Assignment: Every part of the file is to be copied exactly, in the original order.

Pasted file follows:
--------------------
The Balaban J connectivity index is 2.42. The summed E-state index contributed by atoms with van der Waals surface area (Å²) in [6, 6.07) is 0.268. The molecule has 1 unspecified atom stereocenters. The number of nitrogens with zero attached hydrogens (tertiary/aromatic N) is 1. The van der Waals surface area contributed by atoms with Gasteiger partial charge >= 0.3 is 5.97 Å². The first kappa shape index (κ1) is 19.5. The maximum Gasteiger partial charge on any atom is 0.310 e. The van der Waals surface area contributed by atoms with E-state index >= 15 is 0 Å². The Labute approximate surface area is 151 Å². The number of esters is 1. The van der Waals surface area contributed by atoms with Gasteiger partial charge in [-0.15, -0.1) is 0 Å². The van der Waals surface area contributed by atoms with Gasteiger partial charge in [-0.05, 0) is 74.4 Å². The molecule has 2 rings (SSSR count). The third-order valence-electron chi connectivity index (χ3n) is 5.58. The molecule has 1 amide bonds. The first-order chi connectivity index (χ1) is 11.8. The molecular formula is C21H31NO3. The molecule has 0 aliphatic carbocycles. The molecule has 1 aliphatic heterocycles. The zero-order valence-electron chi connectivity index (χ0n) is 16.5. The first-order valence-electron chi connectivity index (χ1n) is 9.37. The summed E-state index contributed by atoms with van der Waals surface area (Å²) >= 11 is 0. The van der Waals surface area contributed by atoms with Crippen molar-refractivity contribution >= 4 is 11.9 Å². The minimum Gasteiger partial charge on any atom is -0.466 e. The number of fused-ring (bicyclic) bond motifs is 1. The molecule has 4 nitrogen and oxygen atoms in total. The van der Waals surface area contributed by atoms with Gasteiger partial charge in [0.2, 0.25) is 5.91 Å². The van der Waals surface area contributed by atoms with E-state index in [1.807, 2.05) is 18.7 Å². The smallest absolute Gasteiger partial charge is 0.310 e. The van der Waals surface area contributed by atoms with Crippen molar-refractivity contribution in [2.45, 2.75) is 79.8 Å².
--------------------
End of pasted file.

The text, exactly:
The Balaban J connectivity index is 2.42. The summed E-state index contributed by atoms with van der Waals surface area (Å²) in [6, 6.07) is 0.268. The molecule has 1 unspecified atom stereocenters. The number of nitrogens with zero attached hydrogens (tertiary/aromatic N) is 1. The van der Waals surface area contributed by atoms with Gasteiger partial charge >= 0.3 is 5.97 Å². The first kappa shape index (κ1) is 19.5. The maximum Gasteiger partial charge on any atom is 0.310 e. The van der Waals surface area contributed by atoms with E-state index >= 15 is 0 Å². The Labute approximate surface area is 151 Å². The number of esters is 1. The van der Waals surface area contributed by atoms with Gasteiger partial charge in [-0.15, -0.1) is 0 Å². The van der Waals surface area contributed by atoms with Gasteiger partial charge in [-0.05, 0) is 74.4 Å². The molecule has 2 rings (SSSR count). The third-order valence-electron chi connectivity index (χ3n) is 5.58. The molecule has 1 amide bonds. The first-order chi connectivity index (χ1) is 11.8. The molecular formula is C21H31NO3. The molecule has 0 aliphatic carbocycles. The molecule has 1 aliphatic heterocycles. The zero-order valence-electron chi connectivity index (χ0n) is 16.5. The first-order valence-electron chi connectivity index (χ1n) is 9.37. The summed E-state index contributed by atoms with van der Waals surface area (Å²) >= 11 is 0. The van der Waals surface area contributed by atoms with Crippen molar-refractivity contribution >= 4 is 11.9 Å². The minimum Gasteiger partial charge on any atom is -0.466 e. The number of fused-ring (bicyclic) bond motifs is 1. The molecule has 4 nitrogen and oxygen atoms in total. The van der Waals surface area contributed by atoms with Gasteiger partial charge in [0.2, 0.25) is 5.91 Å². The van der Waals surface area contributed by atoms with E-state index in [1.807, 2.05) is 18.7 Å². The smallest absolute Gasteiger partial charge is 0.310 e. The van der Waals surface area contributed by atoms with Crippen molar-refractivity contribution in [2.45, 2.75) is 79.8 Å².